Thursday, August 25, 2016

The Expectations & Realities of Clinical Trial Evolution

Joining the Partnerships in Clinical Trails US speaking faculty is Greg Sweatt, Senior VP of Life Sciences at ePatientFinder. As a co-founder, Greg was able to use his background in Health Care IT and apply it to the complex problem of matching the right patients with the right clinical trials. A loved one’s battle with Alzheimer’s, and physicians being unaware of existing clinical trials, was part of the impetus to partner with EHR vendors and their physicians to compliantly use patient health information in the consideration of clinical trial recruitment.

At the upcoming event, Greg will be presenting a session titled "The Expectations and Realities of Clinical Trial Evolution - Digital to EHR Data". As a lead in to this exciting talk, Greg joined us for exclusive Q&A to discuss the major trends, concerns, disruptors, innovation and his key to long term success in the clinical trials industry.

What trends do you currently see within the clinical trials industry?
GS: ‘Patient Centricity’ is rapidly becoming a buzz word that doesn’t always mean ‘make the patient’s experience better’. Marketing directly to patients or overwhelming them with information does make it easier for patients, and their families, to participate in clinical trials. Leveraging relationships that patients already have with trusted individuals, like their attending physician, is a needed alternative approach. When a patient realizes that his or her doctor is proactively learning about clinical trials, considering their exact disease state and helping them through the referral process, they are grateful that all the information collected over the years is being used to their benefit. Surrounding patients with these teams of caring and motivated providers puts them in the ‘center’ of a more positive experience.

What are your three biggest concerns about the industry?
GS: 1.) Too many sites are underperforming. The cost (and risk) associated with activating sites that do meet accrual numbers can be avoided. 2.) Ambivalence shown by site staff when receiving qualified referrals. They have been conditioned by the fact most self diagnosed and self referred patients are not qualified. 3.) Patient and Physician lack of awareness of trials.

What do see as the biggest disruptor in clinical trial over the next few years?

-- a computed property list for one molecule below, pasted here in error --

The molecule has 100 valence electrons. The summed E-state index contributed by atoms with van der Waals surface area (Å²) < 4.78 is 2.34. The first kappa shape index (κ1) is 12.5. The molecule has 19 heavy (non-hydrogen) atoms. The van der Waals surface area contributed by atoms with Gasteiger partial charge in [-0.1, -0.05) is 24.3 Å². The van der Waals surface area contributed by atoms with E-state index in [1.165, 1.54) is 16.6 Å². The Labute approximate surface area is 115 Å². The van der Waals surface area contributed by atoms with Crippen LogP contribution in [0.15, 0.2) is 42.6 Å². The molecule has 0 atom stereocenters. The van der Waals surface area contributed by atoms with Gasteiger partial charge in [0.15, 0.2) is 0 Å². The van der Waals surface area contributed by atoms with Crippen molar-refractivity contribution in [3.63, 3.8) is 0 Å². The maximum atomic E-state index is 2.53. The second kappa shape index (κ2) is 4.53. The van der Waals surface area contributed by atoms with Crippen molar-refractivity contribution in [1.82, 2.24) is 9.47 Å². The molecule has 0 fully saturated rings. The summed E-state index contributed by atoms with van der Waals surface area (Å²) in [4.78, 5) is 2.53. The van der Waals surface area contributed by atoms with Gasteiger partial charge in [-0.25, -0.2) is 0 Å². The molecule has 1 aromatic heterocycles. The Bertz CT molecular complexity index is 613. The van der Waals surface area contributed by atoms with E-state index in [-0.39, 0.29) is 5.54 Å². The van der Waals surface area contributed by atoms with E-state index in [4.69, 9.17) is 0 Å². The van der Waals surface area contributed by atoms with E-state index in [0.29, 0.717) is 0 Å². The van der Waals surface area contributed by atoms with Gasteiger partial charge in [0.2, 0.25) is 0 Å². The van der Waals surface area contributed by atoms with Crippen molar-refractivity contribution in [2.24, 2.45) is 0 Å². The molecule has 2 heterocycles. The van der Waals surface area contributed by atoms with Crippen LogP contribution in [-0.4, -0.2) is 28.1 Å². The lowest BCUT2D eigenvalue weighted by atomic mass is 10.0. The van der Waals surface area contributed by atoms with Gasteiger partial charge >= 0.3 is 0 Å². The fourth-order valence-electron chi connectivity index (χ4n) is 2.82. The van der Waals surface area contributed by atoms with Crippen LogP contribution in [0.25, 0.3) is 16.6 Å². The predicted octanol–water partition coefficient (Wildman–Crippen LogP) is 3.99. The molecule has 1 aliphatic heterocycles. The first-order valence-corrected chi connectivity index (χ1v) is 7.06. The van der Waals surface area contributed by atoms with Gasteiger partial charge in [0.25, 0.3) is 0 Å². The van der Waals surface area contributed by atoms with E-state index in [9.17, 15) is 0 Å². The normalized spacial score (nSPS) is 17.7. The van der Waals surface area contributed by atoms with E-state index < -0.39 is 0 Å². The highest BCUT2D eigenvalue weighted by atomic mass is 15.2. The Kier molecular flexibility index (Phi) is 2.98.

GS: A compliant means of using EHR data to accurately identify patients for clinical trials is the holy grail. With every physician encounter, inclusion and exclusion information is entered about a patient. Allowing a physician the ability to use that information to educate a patient about a clinical trial is something that inherently benefits the patient. The data is there, the referring physicians are willing and the patient is appreciative.

In your opinion, what is the secret to long-term success in clinical trials?
GS: The secret to long term success is getting the referring physician involved. This allows CROs and sponsors to tap into entirely new populations of patients that have never participated in trials before. We at ePF have been able to accomplish this by creating a model that educates referring physicians on trial opportunities and we take all the work out of the process by automating it with our platform. We are also able to compliantly compensate them for the time they spend with their patients in a similar fashion that they would be compensated for treating them.

What role will innovation play in the future of clinical trials?
GS: Innovation is on ongoing concern and we believe that the physician and data will always be at the heart of innovation. The more physicians that ultimately participate, the more patients participate. This leads to more successful trials conducted more quickly.

To hear more from Greg, join him at Partnerships in Clinical Trials US this October 5-7 in Boston, MA. Click here to learn more.

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